First off never look at the last sale price of an option but look at the average of the bid ask price to determine what it will cost. Second, AGNC option implied volatilities are at historical lows which means that the option premium is small. You are looking at an “in the money” option which has more than the time premium as part of its value. If you want to get a better idea of the differences in time premium then look at an “at the money” or “out of the money” option. In that case you will see a significantly larger difference. When historical volatility is low the stock price is not moving a lot lately and the main assumption that goes into determining the option time premium is that future changes in the stock price are likely to be highly correlated with past changes. And if this assumption is correct then there is no advantage to getting a cheap option because the price isn't likely to change by much anyway.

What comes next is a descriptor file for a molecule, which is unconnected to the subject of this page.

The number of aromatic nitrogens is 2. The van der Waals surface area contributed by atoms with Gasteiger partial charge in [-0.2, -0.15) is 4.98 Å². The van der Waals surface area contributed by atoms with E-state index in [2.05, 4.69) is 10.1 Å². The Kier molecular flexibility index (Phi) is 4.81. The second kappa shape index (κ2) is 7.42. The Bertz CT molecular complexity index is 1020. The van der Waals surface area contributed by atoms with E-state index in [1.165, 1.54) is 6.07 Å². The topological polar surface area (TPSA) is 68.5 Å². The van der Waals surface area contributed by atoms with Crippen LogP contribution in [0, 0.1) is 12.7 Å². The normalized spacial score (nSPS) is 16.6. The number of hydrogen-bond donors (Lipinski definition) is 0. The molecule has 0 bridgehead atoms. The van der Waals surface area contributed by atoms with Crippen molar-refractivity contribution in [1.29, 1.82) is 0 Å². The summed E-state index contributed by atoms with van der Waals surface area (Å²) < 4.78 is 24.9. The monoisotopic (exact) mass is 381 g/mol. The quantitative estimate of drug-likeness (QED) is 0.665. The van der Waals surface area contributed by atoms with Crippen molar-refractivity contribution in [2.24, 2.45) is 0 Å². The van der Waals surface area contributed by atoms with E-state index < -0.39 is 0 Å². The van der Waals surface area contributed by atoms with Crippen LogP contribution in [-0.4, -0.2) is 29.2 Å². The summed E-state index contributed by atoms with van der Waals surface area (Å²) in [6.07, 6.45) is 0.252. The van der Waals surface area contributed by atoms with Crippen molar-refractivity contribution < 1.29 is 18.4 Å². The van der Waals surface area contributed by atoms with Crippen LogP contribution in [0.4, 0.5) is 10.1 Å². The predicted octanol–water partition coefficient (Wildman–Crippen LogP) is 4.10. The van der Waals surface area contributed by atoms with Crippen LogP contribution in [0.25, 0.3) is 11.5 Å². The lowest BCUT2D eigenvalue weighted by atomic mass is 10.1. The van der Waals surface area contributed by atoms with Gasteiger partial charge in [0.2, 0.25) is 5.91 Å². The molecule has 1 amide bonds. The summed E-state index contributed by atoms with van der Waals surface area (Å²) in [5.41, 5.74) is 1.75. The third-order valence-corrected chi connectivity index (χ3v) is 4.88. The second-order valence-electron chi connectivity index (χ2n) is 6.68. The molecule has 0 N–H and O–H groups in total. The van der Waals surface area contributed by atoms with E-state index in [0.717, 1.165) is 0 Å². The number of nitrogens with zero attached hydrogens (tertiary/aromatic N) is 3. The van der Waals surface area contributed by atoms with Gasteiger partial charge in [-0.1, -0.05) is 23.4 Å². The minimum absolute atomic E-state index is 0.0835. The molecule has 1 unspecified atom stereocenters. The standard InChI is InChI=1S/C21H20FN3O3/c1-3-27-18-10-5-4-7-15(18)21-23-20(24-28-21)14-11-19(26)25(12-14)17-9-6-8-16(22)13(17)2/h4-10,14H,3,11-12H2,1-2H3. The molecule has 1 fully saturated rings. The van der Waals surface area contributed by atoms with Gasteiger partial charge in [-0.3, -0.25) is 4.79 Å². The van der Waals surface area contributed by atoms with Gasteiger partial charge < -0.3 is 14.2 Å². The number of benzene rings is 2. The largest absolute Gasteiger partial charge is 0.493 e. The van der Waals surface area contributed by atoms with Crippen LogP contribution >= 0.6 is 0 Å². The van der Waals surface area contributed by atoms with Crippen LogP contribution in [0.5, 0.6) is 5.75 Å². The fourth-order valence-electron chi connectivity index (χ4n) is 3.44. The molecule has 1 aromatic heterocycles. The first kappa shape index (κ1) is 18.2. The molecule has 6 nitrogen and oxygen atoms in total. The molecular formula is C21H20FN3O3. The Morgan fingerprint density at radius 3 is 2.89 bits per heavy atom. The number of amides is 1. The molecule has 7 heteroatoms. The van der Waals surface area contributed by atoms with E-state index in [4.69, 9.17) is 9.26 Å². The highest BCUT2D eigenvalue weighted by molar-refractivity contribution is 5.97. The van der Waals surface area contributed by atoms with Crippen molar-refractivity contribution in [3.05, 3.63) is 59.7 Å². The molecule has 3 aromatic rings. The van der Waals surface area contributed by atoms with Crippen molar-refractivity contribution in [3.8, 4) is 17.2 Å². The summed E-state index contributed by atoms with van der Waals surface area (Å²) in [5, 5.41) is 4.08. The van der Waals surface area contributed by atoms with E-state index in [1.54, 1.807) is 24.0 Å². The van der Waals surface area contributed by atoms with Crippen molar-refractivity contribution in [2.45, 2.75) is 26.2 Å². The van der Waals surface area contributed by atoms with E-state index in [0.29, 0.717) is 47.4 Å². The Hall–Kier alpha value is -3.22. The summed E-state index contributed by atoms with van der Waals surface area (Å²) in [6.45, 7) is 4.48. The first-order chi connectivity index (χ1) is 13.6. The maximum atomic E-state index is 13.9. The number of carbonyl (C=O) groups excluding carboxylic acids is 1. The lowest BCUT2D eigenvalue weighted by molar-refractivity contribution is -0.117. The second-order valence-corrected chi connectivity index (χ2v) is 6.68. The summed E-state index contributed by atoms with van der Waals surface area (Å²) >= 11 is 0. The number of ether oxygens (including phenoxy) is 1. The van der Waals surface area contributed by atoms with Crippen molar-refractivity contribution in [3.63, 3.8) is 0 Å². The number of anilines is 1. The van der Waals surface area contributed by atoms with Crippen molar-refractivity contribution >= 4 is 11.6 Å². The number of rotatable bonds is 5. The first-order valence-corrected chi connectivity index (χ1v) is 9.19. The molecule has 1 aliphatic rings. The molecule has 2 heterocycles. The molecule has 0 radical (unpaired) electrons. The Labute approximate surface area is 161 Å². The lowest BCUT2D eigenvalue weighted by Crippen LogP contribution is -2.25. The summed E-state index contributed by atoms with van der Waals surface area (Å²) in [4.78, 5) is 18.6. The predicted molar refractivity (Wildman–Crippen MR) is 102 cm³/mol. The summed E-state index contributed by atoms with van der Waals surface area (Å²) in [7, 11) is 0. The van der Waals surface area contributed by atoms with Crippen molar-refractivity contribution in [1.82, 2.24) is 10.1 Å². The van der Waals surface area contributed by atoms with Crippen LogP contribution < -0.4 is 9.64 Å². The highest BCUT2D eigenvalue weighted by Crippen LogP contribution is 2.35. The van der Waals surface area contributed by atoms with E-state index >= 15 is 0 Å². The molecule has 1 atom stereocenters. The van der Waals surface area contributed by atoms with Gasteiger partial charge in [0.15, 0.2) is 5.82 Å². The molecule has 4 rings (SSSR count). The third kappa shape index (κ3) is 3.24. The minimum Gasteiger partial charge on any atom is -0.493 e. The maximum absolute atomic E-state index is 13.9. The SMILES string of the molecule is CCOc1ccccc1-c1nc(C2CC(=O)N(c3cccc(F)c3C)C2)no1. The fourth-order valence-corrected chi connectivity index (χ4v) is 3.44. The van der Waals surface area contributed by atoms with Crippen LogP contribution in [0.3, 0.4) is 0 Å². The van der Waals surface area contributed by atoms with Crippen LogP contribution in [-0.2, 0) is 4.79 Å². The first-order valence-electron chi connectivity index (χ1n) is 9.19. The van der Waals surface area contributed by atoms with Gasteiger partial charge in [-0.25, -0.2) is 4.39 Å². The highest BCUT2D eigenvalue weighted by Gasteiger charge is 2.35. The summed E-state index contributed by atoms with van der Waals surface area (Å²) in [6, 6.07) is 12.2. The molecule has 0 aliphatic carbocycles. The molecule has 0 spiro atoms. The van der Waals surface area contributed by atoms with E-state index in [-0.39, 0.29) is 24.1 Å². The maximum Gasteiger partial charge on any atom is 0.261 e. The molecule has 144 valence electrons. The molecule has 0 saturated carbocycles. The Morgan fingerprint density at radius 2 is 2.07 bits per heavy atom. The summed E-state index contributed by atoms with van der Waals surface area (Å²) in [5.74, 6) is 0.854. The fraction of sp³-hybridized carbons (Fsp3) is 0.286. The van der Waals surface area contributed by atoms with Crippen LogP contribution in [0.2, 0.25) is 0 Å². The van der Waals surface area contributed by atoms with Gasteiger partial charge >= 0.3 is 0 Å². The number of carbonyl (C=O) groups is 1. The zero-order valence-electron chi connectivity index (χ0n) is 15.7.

I rarely buy options because I'm tired of the option seller making most of the money and I don't like the open ended risk that the option seller is exposed to. The seller seems to make more money in the long run but their short term losses can be horrendous. In most cases the options seller is the MM. He is the one making most of the money on options. After all, if this were not the case then all the MM would go bankrupt and they don’t. They are some of the richest people in the world. The options premium formula accounts for the probability that the underlying stock price will change by a certain amount but I don’t think it accounts for the fact that it could change in either direction thus the person who sells both calls and puts will make money in the long run. And that is what the MMs do. They sell them both. I may be wrong about that because I keep meaning to do the calculation to determine if this is true or not but never get around to it.